2015 TG387 is likely on the small end of being a dwarf planet since it has a diameter near 300 kilometers. The location in the sky where 2015 TG387 reaches perihelion is similar to 2012 VP113, Sedna, and most other known extremely distant trans-Neptunian objects, suggesting that something is pushing them into similar types of orbits.

Trujillo and University of Oklahoma's Nathan Kaib ran computer simulations for how different hypothetical Planet X orbits would affect the orbit of 2015 TG387. The simulations included a Super-Earth-mass planet at several hundred AU on an elongated orbit as proposed by Caltech's Konstantin Batygin and Michael Brown in 2016. Most of the simulations showed that not only was 2015 TG387's orbit stable for the age of the Solar System, but it was actually shepherded by Planet X's gravity, which keeps the smaller 2015 TG387 away from the . This gravitational shepherding could explain why the most-distant objects in our Solar System have similar orbits. These orbits keep them from ever approaching the proposed planet too closely, which is similar to how Pluto never gets too close to Neptune even though their orbits cross.

"What makes this result really interesting is that Planet X seems to affect 2015 TG387 the same way as all the other extremely distant Solar System objects. These simulations do not prove that there's another massive planet in our Solar System, but they are further evidence that something big could be out there" Trujillo concludes.

Explore further: Hunt for ninth planet reveals new extremely distant solar system objects

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2 / 5 (7) Oct 02, 2018
Myself? I am not convinced that Planet X actually exists as we think of a small gas giants.

Two wild speculations just now. What if the Planet X phenomena is a failed Neptune type. Kicked out of the early Solar System, possibly by Saturn or Uranus? Instead of Jupiter kicking it completely out of the system? Saturn could have shoved it out to the very edge but not forcibly enough to eject from our system?

The even crazier imagining? That instead of what we would recognize as a planet? A body too small to see with our present technology. Yet very massive consisting of heavier metals (i.e. iron and higher elements) maybe even exotic elements. A remnant from an ancient hyper-nova for instance.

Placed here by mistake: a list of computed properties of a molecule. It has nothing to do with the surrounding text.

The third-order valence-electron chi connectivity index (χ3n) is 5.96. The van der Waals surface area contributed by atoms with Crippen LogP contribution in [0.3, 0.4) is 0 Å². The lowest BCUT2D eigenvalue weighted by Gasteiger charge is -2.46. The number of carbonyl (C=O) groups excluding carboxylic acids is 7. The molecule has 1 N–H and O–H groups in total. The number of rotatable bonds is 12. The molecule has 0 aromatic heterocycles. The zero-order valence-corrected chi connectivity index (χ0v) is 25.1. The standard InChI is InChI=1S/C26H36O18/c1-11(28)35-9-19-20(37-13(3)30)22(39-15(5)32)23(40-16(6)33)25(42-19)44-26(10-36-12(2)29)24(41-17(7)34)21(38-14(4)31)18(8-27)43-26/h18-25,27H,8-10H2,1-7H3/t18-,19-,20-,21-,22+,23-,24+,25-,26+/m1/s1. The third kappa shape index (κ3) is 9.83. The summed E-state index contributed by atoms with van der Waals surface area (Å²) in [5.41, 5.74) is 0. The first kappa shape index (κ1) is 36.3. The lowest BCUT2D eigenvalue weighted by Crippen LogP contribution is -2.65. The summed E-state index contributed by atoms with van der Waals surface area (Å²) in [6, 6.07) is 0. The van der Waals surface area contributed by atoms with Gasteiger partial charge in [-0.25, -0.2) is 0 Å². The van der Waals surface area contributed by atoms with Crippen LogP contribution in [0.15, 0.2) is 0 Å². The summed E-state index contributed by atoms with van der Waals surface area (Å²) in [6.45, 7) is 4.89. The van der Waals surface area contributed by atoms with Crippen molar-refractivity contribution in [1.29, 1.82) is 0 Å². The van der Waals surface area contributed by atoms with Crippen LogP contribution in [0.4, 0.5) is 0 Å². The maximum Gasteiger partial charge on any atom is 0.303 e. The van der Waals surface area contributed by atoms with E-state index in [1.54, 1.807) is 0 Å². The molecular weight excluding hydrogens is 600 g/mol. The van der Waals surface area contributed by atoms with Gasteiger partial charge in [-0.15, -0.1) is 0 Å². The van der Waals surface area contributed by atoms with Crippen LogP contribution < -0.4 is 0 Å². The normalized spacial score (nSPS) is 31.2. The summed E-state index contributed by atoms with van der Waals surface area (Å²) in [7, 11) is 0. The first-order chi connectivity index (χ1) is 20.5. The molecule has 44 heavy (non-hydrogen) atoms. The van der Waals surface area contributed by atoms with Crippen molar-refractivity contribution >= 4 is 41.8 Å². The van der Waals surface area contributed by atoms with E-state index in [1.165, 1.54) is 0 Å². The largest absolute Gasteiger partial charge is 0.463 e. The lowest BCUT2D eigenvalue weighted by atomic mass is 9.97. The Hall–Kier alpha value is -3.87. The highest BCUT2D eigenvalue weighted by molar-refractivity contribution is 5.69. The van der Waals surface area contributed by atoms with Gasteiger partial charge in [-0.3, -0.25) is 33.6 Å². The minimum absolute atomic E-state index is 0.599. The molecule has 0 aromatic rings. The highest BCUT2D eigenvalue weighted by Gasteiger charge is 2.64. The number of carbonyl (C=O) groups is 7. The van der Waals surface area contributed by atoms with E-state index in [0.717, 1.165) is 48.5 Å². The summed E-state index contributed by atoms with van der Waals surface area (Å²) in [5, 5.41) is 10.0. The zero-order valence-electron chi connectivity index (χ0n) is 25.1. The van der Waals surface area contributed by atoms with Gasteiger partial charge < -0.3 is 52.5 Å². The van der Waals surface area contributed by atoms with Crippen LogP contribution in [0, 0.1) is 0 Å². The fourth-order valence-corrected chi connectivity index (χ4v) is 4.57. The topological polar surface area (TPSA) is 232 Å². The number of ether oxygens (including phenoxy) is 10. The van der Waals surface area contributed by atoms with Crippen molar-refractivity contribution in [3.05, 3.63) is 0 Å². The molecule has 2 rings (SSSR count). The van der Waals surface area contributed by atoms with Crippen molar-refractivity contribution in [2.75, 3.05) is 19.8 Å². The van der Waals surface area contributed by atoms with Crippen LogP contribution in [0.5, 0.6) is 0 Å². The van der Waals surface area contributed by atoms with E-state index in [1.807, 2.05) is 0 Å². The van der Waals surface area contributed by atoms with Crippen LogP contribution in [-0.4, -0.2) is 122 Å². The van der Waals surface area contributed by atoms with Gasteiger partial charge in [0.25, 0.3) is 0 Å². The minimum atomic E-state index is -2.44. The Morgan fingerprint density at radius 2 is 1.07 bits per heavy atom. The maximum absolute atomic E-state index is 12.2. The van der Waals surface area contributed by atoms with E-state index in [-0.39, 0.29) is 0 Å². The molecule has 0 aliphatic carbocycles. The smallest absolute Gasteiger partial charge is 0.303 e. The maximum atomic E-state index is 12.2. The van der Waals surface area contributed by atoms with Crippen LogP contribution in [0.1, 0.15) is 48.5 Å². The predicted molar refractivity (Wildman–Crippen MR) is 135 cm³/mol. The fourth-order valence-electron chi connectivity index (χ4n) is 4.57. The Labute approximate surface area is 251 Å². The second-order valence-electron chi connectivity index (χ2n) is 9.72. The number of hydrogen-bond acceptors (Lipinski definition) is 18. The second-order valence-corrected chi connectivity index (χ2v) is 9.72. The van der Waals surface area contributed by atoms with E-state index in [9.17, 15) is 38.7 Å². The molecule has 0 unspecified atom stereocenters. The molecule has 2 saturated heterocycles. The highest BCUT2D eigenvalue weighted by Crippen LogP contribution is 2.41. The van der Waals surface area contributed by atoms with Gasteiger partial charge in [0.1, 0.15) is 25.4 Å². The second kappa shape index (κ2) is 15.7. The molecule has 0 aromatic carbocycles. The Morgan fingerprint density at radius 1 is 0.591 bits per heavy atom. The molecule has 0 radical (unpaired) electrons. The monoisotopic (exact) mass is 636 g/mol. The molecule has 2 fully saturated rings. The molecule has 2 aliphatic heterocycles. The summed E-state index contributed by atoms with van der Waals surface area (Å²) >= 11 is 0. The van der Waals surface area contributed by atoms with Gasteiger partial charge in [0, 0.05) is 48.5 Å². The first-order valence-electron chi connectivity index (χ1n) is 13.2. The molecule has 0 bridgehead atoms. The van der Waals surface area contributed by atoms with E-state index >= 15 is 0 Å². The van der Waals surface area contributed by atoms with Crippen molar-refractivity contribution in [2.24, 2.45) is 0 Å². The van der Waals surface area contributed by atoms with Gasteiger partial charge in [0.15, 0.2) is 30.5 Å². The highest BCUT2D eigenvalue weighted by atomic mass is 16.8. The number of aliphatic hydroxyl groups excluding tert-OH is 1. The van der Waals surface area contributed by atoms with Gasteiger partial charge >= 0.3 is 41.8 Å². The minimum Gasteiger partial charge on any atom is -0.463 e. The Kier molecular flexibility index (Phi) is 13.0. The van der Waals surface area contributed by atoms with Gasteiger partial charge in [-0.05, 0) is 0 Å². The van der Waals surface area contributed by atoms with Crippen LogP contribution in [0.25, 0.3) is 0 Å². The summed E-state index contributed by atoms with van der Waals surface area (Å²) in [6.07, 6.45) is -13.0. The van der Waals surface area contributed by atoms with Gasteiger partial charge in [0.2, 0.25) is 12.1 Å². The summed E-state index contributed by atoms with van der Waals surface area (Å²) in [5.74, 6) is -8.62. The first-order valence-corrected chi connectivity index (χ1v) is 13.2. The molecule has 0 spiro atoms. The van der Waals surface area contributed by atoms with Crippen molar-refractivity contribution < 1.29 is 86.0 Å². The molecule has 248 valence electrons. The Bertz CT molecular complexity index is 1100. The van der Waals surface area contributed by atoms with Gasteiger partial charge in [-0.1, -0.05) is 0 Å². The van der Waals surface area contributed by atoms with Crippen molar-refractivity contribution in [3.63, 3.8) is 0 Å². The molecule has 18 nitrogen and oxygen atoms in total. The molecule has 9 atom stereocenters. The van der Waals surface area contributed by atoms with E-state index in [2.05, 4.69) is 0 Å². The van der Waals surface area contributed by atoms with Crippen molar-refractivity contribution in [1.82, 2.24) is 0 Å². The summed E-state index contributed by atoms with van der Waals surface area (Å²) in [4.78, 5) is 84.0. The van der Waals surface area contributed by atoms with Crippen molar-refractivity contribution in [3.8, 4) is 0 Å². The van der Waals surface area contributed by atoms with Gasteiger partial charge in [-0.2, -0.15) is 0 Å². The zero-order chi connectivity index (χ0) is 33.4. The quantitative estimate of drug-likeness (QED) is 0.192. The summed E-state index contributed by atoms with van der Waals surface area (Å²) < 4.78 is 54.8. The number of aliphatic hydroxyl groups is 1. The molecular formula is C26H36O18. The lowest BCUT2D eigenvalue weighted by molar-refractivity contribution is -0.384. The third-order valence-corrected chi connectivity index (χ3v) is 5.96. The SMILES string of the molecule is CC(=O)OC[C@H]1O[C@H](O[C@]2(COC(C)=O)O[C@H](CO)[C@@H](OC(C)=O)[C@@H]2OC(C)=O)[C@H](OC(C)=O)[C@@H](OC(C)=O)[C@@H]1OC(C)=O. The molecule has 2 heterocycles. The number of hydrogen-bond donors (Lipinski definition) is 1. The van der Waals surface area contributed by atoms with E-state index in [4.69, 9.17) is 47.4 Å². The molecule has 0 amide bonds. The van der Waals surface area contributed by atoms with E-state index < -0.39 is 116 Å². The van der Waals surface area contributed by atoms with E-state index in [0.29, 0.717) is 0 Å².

That passed close enough to our System to collide with Neptune. Tough enough to survive the wreck but giving up enough cthomic momentum to result in a wobbly orbit past Pluto?
2 / 5 (10) Oct 02, 2018
Uh-huh. Or maybe it's a super-massive Space Gibbon. Having a super-long chthonic wobbly moment. In thpathe. Where nobody can hear you thqueam.
2 / 5 (8) Oct 02, 2018
The "Goblin"? What an ignoble appellation to give this distant body. There may be an institution where titles, names, appellations are decided upon - depending on who draws the shorter stick.
1.9 / 5 (8) Oct 02, 2018
Uh-huh. Or maybe it's a super-massive Space Gibbon. Having a super-long chthonic wobbly moment. In thpathe. Where nobody can hear you thqueam.
says SpookyOtto's puppy

Why don't you and rrwiliiejoe get together for some beers and fried chicken at the bus station of your choice. Just let me know so that I can be there with my movie camera, while disguised as Justin Trudeau.
2.8 / 5 (6) Oct 02, 2018
300kilometers across and a 1% chance of seeing this thing on an orbit that brings it , coincidentally, to a visible place where it is about as close to earth (the sun) as it's going to get on its orbit.

there are thus likely many countless objects smaller than this even closer, and probably counttless objects far bigger than 300k across that are far more distant.

i don't know about a giant gas planet, but it could turn out there's far far far more reasonably sized planetismalls under 1000k across than anyone could every have thought. possibly tens of millions of them.
1.4 / 5 (9) Oct 03, 2018
Note that the orbital period of 2015 TG387 is in an 8:1 orbital resonance with Vulcan:

40000/4969 = 8.05 [closer to am integer value. -Barry W.]

That suggests it may be in a 8:1 orbital resonance with Vulcan.

If so, future refinements of its orbit may approach 39792 years.


1 / 5 (3) Oct 03, 2018
Astronomer Forbes' 5000 year value (1880) is 'right on' an interger, a 8:1 orbital resonance:
40,000/5,000 = 8.000
3.7 / 5 (3) Oct 04, 2018
Note that the orbital period of 2015 TG387 is in an 8:1 orbital resonance with Vulcan:

There is a reason why astronomers prefer "Planet Nine" over historically suggested names. For instance Vulcan, which was a later rejected planet orbiting inside Mercury. (And which gravitationally influence would not be influential at the distance of the Kuiper Belt even.)

1 / 5 (3) Oct 04, 2018
oh, segue! You know the bus companies all have restraining orders against you , with or without a camera. Anywhere near their restrooms.